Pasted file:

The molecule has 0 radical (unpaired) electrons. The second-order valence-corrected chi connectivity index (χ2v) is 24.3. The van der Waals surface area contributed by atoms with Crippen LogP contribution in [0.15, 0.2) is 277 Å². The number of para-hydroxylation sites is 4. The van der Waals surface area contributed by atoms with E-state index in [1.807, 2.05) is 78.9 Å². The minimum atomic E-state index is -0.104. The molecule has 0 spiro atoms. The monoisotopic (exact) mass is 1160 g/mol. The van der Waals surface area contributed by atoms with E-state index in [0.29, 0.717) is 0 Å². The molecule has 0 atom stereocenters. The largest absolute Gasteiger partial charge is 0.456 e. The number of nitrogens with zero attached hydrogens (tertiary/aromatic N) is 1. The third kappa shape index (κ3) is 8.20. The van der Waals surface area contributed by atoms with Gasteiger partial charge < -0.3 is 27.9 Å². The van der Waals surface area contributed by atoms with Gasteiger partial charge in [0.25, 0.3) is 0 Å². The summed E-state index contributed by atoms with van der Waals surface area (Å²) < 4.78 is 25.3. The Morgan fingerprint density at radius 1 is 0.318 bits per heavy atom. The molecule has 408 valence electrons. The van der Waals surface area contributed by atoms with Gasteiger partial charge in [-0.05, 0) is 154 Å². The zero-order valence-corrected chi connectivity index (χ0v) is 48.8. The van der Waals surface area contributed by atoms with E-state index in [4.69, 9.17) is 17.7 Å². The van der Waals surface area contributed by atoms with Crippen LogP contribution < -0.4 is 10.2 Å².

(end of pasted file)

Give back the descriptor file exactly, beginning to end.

The molecule has 0 radical (unpaired) electrons. The second-order valence-corrected chi connectivity index (χ2v) is 24.3. The van der Waals surface area contributed by atoms with Crippen LogP contribution in [0.15, 0.2) is 277 Å². The number of para-hydroxylation sites is 4. The van der Waals surface area contributed by atoms with E-state index in [1.807, 2.05) is 78.9 Å². The minimum atomic E-state index is -0.104. The molecule has 0 spiro atoms. The monoisotopic (exact) mass is 1160 g/mol. The van der Waals surface area contributed by atoms with E-state index in [0.29, 0.717) is 0 Å². The molecule has 0 atom stereocenters. The largest absolute Gasteiger partial charge is 0.456 e. The number of nitrogens with zero attached hydrogens (tertiary/aromatic N) is 1. The third kappa shape index (κ3) is 8.20. The van der Waals surface area contributed by atoms with Gasteiger partial charge < -0.3 is 27.9 Å². The van der Waals surface area contributed by atoms with Gasteiger partial charge in [0.25, 0.3) is 0 Å². The summed E-state index contributed by atoms with van der Waals surface area (Å²) < 4.78 is 25.3. The Morgan fingerprint density at radius 1 is 0.318 bits per heavy atom. The molecule has 408 valence electrons. The van der Waals surface area contributed by atoms with Gasteiger partial charge in [-0.05, 0) is 154 Å². The zero-order valence-corrected chi connectivity index (χ0v) is 48.8. The van der Waals surface area contributed by atoms with E-state index in [4.69, 9.17) is 17.7 Å². The van der Waals surface area contributed by atoms with Crippen LogP contribution < -0.4 is 10.2 Å².